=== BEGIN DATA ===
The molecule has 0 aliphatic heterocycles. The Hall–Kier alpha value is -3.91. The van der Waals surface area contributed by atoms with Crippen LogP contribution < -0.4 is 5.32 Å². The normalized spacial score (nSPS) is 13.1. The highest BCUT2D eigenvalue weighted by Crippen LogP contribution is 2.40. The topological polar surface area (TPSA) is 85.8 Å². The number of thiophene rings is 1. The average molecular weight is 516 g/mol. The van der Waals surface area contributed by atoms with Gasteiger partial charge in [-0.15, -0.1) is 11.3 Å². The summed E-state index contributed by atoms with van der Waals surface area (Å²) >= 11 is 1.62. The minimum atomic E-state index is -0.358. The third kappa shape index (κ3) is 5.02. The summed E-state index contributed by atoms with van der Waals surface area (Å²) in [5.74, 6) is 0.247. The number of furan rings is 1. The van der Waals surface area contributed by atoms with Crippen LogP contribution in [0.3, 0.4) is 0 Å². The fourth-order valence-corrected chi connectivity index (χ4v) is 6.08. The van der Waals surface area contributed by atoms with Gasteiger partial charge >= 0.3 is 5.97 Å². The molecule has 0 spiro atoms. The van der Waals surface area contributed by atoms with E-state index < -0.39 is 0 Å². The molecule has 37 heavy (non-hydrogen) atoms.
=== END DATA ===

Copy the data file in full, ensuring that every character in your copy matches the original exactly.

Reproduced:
The molecule has 0 aliphatic heterocycles. The Hall–Kier alpha value is -3.91. The van der Waals surface area contributed by atoms with Crippen LogP contribution < -0.4 is 5.32 Å². The normalized spacial score (nSPS) is 13.1. The highest BCUT2D eigenvalue weighted by Crippen LogP contribution is 2.40. The topological polar surface area (TPSA) is 85.8 Å². The number of thiophene rings is 1. The average molecular weight is 516 g/mol. The van der Waals surface area contributed by atoms with Gasteiger partial charge in [-0.15, -0.1) is 11.3 Å². The summed E-state index contributed by atoms with van der Waals surface area (Å²) >= 11 is 1.62. The minimum atomic E-state index is -0.358. The third kappa shape index (κ3) is 5.02. The summed E-state index contributed by atoms with van der Waals surface area (Å²) in [5.74, 6) is 0.247. The number of furan rings is 1. The van der Waals surface area contributed by atoms with Crippen LogP contribution in [0.3, 0.4) is 0 Å². The fourth-order valence-corrected chi connectivity index (χ4v) is 6.08. The van der Waals surface area contributed by atoms with Gasteiger partial charge >= 0.3 is 5.97 Å². The molecule has 0 spiro atoms. The van der Waals surface area contributed by atoms with E-state index < -0.39 is 0 Å². The molecule has 37 heavy (non-hydrogen) atoms.